Schwannomatosis is known to be a genetic disorder, however it can skip generations.
Schwannomatosis can not presently be diagnosed prenatally or in the embryo, because the gene for it has not yet been positively identified.
Ferner et al. give the following diagnostic criteria for Schwannomatosis:
- Age >30 years and ≥2 nonintradermal schwannomas, at least one with histologic confirmation and no evidence of vestibular tumor on MRI scan and no known NF mutation, or
- One nonvestibular schwannoma plus a first-degree relative with schwannomatosis
- Age <30 and ≥2 nonintradermal schwannomas, at least one with histologic confirmation and no evidence of vestibular tumor on MRI scan and no known NF mutation, or
- Age >45 and ≥2 nonintradermal schwannomas, at least one with histologic confirmation and no symptoms of 8th nerve dysfunction and no NF2, or
- Nonvestibular schwannoma and first-degree relative with schwannomatosis
Another set of criteria are:
- Two or more nonintradermal (cutaneous) schwannomas
- No evidence of vestibular tumor
- No known NF-2 mutation
- One pathologically confirmed nonvestibular schwannoma plus a first degree relative who meets the above criteria.
Many of the symptoms of schwannomatosis overlap with NF2.
- Schwannomas occur instead of the neurofibromas that are hallmarks of neurofibromatosis Type 1 (NF1).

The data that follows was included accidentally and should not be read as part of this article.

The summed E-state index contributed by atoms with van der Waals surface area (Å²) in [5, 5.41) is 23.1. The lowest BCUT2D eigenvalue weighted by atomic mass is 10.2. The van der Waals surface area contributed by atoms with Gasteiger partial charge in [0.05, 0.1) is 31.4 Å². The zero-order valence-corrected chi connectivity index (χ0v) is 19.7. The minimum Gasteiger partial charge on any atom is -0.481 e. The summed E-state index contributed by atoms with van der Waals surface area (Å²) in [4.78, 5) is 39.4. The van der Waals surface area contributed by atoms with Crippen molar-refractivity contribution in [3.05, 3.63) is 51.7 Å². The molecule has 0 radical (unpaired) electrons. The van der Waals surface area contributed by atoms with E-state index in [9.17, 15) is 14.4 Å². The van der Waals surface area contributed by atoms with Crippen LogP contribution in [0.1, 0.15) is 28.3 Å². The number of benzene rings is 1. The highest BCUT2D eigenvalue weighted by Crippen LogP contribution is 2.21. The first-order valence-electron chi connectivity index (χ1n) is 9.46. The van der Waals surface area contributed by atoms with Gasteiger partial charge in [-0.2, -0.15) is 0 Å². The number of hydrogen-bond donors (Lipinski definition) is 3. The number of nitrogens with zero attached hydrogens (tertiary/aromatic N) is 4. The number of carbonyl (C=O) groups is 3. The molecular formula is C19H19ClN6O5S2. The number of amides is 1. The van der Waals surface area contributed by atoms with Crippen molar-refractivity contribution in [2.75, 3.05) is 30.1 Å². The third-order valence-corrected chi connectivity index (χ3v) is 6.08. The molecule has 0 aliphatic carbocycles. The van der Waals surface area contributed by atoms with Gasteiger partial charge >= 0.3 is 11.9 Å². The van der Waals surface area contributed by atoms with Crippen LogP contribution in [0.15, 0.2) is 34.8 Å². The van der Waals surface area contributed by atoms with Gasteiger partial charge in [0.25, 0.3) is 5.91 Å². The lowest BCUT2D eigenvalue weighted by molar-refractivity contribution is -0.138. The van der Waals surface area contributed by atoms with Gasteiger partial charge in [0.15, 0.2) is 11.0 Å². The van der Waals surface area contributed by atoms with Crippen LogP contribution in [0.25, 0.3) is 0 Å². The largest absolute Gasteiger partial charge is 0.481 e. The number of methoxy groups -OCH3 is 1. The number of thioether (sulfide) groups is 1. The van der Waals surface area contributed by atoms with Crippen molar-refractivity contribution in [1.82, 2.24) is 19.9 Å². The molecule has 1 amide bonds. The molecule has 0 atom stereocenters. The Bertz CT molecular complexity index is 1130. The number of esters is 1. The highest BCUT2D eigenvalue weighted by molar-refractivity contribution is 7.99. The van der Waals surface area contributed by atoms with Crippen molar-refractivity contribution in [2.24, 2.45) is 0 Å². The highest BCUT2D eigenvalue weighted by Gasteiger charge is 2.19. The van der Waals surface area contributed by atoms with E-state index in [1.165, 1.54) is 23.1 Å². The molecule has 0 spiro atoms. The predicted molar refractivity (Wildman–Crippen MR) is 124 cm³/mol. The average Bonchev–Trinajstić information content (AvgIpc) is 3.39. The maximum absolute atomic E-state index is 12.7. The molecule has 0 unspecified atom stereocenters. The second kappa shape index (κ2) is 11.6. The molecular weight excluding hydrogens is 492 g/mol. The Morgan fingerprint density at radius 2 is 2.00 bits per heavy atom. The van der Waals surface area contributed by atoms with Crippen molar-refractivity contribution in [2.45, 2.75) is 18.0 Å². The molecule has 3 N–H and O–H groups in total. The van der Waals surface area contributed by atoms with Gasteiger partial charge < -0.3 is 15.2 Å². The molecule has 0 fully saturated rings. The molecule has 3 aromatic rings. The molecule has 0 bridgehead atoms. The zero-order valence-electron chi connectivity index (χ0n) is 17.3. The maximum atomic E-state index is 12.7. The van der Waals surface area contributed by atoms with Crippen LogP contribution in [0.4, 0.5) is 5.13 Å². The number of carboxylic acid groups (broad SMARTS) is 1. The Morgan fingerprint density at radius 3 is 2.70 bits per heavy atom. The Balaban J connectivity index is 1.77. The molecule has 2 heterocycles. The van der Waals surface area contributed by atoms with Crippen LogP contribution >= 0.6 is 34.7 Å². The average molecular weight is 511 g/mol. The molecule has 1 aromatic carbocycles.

- Multiple schwannomas manifest throughout the body or in isolated regions.
- The schwannomas develop on cranial, spinal and peripheral nerves.
- Chronic pain, and sometimes numbness, tingling and weakness.
- About 1/3 of patients have segmental schwannomatosis, which means that the schwannomas are limited to a single part of the body, such as an arm, a leg or the spine.
- There are several cases where people with schwannomatosis have developed a vestibular schwannoma (acoustic neuroma). An acoustic neuroma is a schwannoma on the vestibular nerve in the brain. This nerve is involved in hearing and patients with vestibular schwannomas experience hearing loss. However, bilateral vestibular schwannomas (vestibular schwannomas on both sides of the brain) do not occur in schwannomatosis. Juvenile vestibular tumors do not occur either.